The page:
After 2 days of listening to some very interesting presentations on dark tourist sites around the world (but mostly in Europe), I was eager to take a dark walk through Amsterdam with the conference’s organizer, Karel. He had custom-made a tour that focused on “darker” parts of Amsterdam’s past, based on his own research and experience as a tour guide in the city. He carried an umbrella, like any tour guide would, but at the top of his was a skull – it got more attention than I expected, especially from the ladies!
As this is a special tour that he put together, I’m not going to explain it in full detail here, but will just talk about a few of the highlights from the tour. The first place we stopped at was across from the National Monument on Dam Square. Across the road from the square is a small plaque that mentions the slaughter of Dutch citizens that took place on May 7, 1945, when German soldiers turned their machine guns on the people celebrating the end of the war there.
We then went to a Begijnhof, a place where women could live and lead religious lives without having to take orders. In fact, quite a number of these places throughout Belgium and the Netherlands are now considered a World Heritage site. Anyway, at the one we were at, we were told about Cornelia Arens, a sister at the Begijnhof who was adament that she would not be buried in a Protestant church, and said that she would rather be buried in the gutter (she died on October 14, 1654). So that’s what they did, they buried her in the street. She’s still there (within the grounds of the Begijnhof), there’s just a simple slab to mark her gravesite. It was interesting to see regular tourists jump out of the way when they were told they were standing on a grave (as they were taking selfies). Honestly, if you didn’t know, what it was, then you really wouldn’t know.
Another stop on the tour was a side street in the red light district. If you look up you’ll see a sign suspended from the buildings that says “Help”. Back in 1996 some guys were fighting and another guy stepped in to break it up. He ended up being beaten to death at that spot. That provoked a huge reaction from the locals to do something about unreasonable violence, which lead to a number of measures being put in place to help people in those situations. And of course, the sign is there now as a reminder to all of what happened there.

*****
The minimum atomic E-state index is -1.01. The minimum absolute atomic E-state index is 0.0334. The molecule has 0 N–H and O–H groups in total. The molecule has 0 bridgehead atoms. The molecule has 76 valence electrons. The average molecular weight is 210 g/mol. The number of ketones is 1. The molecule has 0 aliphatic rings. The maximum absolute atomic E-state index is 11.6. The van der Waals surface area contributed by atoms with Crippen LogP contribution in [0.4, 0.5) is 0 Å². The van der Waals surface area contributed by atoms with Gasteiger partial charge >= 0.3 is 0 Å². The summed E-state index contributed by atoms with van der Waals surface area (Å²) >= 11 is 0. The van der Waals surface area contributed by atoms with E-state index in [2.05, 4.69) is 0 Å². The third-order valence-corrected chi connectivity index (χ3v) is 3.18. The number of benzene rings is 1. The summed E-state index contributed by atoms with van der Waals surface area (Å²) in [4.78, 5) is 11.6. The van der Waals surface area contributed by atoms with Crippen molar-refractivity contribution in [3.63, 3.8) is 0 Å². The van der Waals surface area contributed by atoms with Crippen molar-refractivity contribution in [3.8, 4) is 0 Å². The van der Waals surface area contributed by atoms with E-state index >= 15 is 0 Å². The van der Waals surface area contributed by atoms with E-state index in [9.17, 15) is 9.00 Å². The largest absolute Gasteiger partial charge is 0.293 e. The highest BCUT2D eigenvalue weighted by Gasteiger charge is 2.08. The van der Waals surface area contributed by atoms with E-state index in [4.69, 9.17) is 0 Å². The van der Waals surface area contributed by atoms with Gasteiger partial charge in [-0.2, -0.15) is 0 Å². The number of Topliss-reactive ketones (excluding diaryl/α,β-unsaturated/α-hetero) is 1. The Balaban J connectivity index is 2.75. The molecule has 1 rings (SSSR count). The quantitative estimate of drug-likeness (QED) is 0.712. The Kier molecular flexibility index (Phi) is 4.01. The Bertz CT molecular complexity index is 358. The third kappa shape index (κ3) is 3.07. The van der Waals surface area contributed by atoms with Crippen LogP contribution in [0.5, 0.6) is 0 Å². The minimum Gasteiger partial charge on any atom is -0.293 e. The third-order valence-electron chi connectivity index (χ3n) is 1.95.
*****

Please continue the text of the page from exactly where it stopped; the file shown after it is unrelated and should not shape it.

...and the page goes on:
We also stopped by a number of churches that just had a square outside of it, but of course that square used to be a cemetery. There were small reminders all over the city – little plaques up high on a building, a few gravestones placed off to the side of another, skulls and skeletons where you least expect them. Overall it was a really interesting tour, and if you ever have the opportunity to do something similar, I highly recommend it.
Monuments: Mostly wall plaques and reliefs found throughout the city (we stayed in the centre). Some were larger of course, like the war monument.
Grounds: The city streets of Amsterdam.
Visitors: Well, this is Amsterdam so we were surrounded by locals and other tourists. None of course, were doing the tour we were, though of course we ended up in some similar locations.
Notes: We did this late in the day and I was using my iPhone, so couldn’t really get a lot of good shots of the often very small and far away memorials (if there were any).
Cemetery: Not one in particular, although the sites we visited ranged all over the city centre, including the red light district.
Established: We covered hundreds of years of history on this tour
Location: Amsterdam city centre
Hours: Day or night, it’s always available.
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